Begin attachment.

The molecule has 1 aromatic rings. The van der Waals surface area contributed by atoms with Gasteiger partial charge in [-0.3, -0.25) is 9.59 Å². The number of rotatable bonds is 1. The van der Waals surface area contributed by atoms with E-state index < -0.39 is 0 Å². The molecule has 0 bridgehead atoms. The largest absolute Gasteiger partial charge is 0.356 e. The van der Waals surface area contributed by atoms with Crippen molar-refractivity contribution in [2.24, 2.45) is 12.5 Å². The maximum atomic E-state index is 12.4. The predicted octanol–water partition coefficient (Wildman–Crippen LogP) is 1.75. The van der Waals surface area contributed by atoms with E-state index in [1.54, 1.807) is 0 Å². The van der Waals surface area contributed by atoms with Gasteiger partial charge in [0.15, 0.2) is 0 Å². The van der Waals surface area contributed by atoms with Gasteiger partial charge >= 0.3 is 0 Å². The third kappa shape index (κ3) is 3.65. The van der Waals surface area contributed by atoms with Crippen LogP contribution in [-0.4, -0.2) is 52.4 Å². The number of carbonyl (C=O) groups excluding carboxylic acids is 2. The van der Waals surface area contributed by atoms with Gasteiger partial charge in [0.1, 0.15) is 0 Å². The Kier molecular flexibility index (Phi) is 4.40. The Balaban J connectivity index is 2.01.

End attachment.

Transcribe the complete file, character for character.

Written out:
The molecule has 1 aromatic rings. The van der Waals surface area contributed by atoms with Gasteiger partial charge in [-0.3, -0.25) is 9.59 Å². The number of rotatable bonds is 1. The van der Waals surface area contributed by atoms with E-state index < -0.39 is 0 Å². The molecule has 0 bridgehead atoms. The largest absolute Gasteiger partial charge is 0.356 e. The van der Waals surface area contributed by atoms with Crippen molar-refractivity contribution in [2.24, 2.45) is 12.5 Å². The maximum atomic E-state index is 12.4. The predicted octanol–water partition coefficient (Wildman–Crippen LogP) is 1.75. The van der Waals surface area contributed by atoms with E-state index in [1.54, 1.807) is 0 Å². The van der Waals surface area contributed by atoms with Gasteiger partial charge in [0.15, 0.2) is 0 Å². The van der Waals surface area contributed by atoms with Gasteiger partial charge >= 0.3 is 0 Å². The third kappa shape index (κ3) is 3.65. The van der Waals surface area contributed by atoms with Crippen LogP contribution in [-0.4, -0.2) is 52.4 Å². The number of carbonyl (C=O) groups excluding carboxylic acids is 2. The van der Waals surface area contributed by atoms with Gasteiger partial charge in [0.1, 0.15) is 0 Å². The Kier molecular flexibility index (Phi) is 4.40. The Balaban J connectivity index is 2.01.